by Jamis Buck
GEDCOM is the "GEnealogical Data COMmunication" file format. It is a plain-text electronic format used to transfer genealogical data. (The purpose of this quiz is not to debate whether it is a particularly *good* file format or not--but it is certainly more compact than the corresponding XML would be, and bandwidth was particularly important back when the standard was developed.)
The purpose of this quiz is to develop a simple parser than can convert a GEDCOM file to XML.
The GEDCOM file format is very straightforward. Each line represents a node in a tree. It looks something like this:
0 @I1@ INDI
1 NAME Jamis Gordon /Buck/
2 SURN Buck
2 GIVN Jamis Gordon
1 SEX M
In general, each line is formatted thus:
LEVEL TAG-OR-ID [DATA]
The LEVEL is an integer, representing the current depth in the tree. If subsequent lines have greater levels than the current node, they are children of the current node.
TAG-OR-ID is either a tag that identifies the type of data in that node, or it is a unique identifier. Tags are 3- or 4-letter words in uppercase. The unique identifiers are always text surrounded by "@" characters (i.e., "@I54@"). If an ID is given, the DATA is the type of the subtree that is identified.
So, to take the example given above apart:
1) "0 @I1@ INDI". This starts a new subtree of type INDI (individual). The id for this individual is "@I1@".
2) "1 NAME Jamis Gordon /Buck/". This starts a NAME subtree with a value of "Jamis Gordon /Buck/".
3) "2 SURN Buck". This is a subelement of the NAME subtree, of type SURN ("surname").
4) "2 GIVN Jamis Gordon". As SURN, but specifies the given name of the individual.
5) "1 SEX M". Creates a new subelement of the INDI element, of type "SEX" (i.e., "gender").
And so forth.
Variable whitespace is allowed between the level and the tag. Blank lines are ignored.
The challenge, then, is to create a parser that takes a GEDCOM file as input and converts it to XML. The snippet of GEDCOM given above would become:
<name value="Jamis Gordon /Buck/">
There is a large GEDCOM file online containing the lineage of various European royalty. You may download it from http://search.cpan.org/src/PJCJ/Gedcom-1.11/royal.ged (yah, it's a CPAN link, but it had the highest bandwidth of any other URL I found via Google). (This particular link makes generous use of whitespace to increase the readability of the file.)
This quiz generated some interesting discussion on Ruby Talk. Some details of the GEDCOM format were talked about and the proper way to handle XML output was debated. I don't want to fill this summary with that conversation (visit the archives for the "[QUIZ]" thread, if you missed it), but I do want to point out the best point made about the XML format. Here's what Hans Fugal had to say about it:
I take issue with the example XML in the quiz because I am from the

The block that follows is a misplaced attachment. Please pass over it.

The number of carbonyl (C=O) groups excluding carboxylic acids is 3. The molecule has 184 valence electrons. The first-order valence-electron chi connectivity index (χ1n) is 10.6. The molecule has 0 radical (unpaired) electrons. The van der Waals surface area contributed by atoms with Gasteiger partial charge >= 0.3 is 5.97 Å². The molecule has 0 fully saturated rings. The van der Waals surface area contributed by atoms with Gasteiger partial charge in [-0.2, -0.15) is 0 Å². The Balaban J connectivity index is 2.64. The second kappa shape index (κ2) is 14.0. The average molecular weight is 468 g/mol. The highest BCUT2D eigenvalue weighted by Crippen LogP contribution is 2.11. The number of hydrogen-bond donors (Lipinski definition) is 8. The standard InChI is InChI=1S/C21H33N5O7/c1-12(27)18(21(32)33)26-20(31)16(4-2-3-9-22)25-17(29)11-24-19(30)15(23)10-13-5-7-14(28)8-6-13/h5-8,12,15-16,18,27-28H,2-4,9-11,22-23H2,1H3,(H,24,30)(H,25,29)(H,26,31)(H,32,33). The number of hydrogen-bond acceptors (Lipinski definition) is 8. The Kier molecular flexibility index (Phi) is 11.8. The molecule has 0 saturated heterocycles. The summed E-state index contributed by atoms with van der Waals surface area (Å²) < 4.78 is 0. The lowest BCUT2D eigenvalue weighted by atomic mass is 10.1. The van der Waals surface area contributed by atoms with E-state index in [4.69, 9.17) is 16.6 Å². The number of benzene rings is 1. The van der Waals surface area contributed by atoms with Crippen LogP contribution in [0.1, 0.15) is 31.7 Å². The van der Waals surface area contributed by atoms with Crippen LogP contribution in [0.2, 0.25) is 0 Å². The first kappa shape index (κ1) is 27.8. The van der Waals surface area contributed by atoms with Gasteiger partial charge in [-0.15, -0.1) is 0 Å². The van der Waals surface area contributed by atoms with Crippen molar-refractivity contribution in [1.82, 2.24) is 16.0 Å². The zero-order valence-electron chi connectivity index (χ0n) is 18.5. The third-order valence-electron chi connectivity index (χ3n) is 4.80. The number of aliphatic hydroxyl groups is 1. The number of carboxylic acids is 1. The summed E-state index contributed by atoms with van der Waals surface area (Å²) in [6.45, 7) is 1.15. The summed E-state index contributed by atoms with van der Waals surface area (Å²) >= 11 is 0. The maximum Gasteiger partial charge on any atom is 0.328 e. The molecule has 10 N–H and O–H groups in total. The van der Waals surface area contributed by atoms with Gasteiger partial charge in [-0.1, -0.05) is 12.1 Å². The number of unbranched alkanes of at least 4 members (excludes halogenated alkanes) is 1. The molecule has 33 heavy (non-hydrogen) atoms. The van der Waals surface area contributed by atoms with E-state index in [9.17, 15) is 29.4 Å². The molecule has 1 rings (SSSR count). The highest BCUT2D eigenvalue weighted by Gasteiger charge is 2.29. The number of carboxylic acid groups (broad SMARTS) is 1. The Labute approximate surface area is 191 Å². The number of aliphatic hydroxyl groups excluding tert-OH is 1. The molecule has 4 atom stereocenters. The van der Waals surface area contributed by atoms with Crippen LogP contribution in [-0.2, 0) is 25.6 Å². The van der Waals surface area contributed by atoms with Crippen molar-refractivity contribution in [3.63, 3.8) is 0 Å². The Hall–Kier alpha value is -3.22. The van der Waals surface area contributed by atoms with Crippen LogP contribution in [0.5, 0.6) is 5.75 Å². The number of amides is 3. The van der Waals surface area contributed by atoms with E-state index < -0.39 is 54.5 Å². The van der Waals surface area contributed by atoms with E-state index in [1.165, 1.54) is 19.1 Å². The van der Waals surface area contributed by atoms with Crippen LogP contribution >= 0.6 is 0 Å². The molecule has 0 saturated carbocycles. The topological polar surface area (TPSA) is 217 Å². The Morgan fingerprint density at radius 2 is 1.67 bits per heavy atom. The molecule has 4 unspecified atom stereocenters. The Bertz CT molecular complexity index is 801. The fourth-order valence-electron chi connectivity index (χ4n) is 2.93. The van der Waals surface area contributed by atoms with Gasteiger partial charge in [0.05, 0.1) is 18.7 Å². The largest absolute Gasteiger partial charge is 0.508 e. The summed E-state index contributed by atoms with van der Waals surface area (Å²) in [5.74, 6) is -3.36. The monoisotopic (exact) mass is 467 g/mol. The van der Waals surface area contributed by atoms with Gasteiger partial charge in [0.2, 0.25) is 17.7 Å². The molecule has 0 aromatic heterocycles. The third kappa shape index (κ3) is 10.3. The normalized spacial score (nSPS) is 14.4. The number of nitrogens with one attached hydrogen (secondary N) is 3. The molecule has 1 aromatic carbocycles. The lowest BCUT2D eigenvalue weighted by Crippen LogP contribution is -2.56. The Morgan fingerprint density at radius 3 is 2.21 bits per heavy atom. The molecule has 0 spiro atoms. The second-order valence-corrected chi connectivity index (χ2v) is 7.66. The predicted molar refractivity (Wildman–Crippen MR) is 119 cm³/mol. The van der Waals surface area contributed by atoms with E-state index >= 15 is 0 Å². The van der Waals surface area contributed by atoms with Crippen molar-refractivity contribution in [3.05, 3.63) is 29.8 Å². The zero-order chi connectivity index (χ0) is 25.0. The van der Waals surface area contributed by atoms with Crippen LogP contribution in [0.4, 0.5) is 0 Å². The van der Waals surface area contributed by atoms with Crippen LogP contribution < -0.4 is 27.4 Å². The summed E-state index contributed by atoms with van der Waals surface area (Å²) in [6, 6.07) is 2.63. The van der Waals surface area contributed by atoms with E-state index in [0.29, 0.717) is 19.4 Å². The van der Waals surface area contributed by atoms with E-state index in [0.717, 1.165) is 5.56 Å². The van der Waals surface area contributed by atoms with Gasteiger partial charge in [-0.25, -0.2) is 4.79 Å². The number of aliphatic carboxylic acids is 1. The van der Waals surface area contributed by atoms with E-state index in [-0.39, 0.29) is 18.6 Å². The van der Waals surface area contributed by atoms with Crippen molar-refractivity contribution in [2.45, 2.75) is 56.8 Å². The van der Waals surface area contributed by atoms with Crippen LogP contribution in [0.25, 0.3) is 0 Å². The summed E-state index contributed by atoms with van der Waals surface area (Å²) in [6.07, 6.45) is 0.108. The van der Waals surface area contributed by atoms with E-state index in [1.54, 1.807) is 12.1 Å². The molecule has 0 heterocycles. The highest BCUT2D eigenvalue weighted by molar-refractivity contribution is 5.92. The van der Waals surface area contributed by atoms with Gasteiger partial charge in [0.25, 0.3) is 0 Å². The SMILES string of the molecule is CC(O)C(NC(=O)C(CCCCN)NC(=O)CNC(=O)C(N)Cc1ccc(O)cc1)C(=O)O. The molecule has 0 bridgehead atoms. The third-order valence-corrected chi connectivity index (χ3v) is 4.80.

"data in text, metadata in attributes" camp, and the name is not
metadata. Here is a snippet of the output that I am generating:
I have yet to fall in love with XML like the rest of the world, but I think Hans makes a good point here.
The solution submitted by Florian Gross also supported YAML and "pretty print" output.
Formats aside, submitted solutions varied in how much they interpreted from the GEDCOM file as opposed to simple translation. The most common change between input and output was to build a single entity out of GEDCOM's CONC and CONT fields.
XML generation techniques were also varied among submissions. Some of us built-up our own Strings, others used REXML, Cedric Foll used XmlSimple and Jim Weirch used his Builder package, described here:
Now let's look at a solution. Here's the code submitted by Hans Fugal:
doc = REXML::Document.new "<gedcom/>"
stack = [doc.root]
ARGF.each_line do |line|
next if line =~ /^\s*$/
# parse line
line =~ /^\s*(\d+)\s+(@\S+@|\S+)(\s(.*))?$/ or raise "Invalid GEDCOM"
level = $1.to_i
tag = $2
data = $4
# pop off the stack until we get the parent
while (level+1) < stack.size
parent = stack.last
# create XML tag
el = nil
if tag =~ /@.+@/
el = parent.add_element data
el.attributes['id'] = tag
el = parent.add_element tag
el.text = data
The above starts by creating a REXML document and a stack for managing parent/child relationships. With setup out of the way, the code reads from STDIN or files specified as command-line arguments, line by line.
The processing of each line is a three stage process: Parse the line, unwind the stack to the parent for this element, and finally add the element to the parent through the REXML API and push the new element onto the stack.
When it's all been read, the complete XML is dumped to STDOUT.
Obviously, Hans' solution doesn't do any special handling of the GEDCOM format. It's a simple parse and print solution.
If aren't going to use a great library like REXML to generate XML output, remember to handle your own escaping. (See my submission for an example of code that forgot to do this! Oops.)
If you are a person who deals with GEDCOM files outside of this quiz, you may want to check out these links passed to me by Jamis Buck:
If you go to http://www.familysearch.com, you can search for
ancestors/relatives and download their information in GEDCOM format.
There are also a variety of tools available for taking a GEDCOM file
and creating a website from it. In fact, if you go to
http://www.onepagegenealogy.com you can have a wall-chart sized
pedigree chart printed from a GEDCOM file for $20. (That particular
project is a research project here at BYU.)
My thanks go out to Jamis for our second contributed quiz, and a good topic at that. I've got two more contributed quizzes waiting in the wings, which is great news. Keep 'em coming!
Stay tuned folks, because it's Game Show time with tomorrow's Ruby Quiz...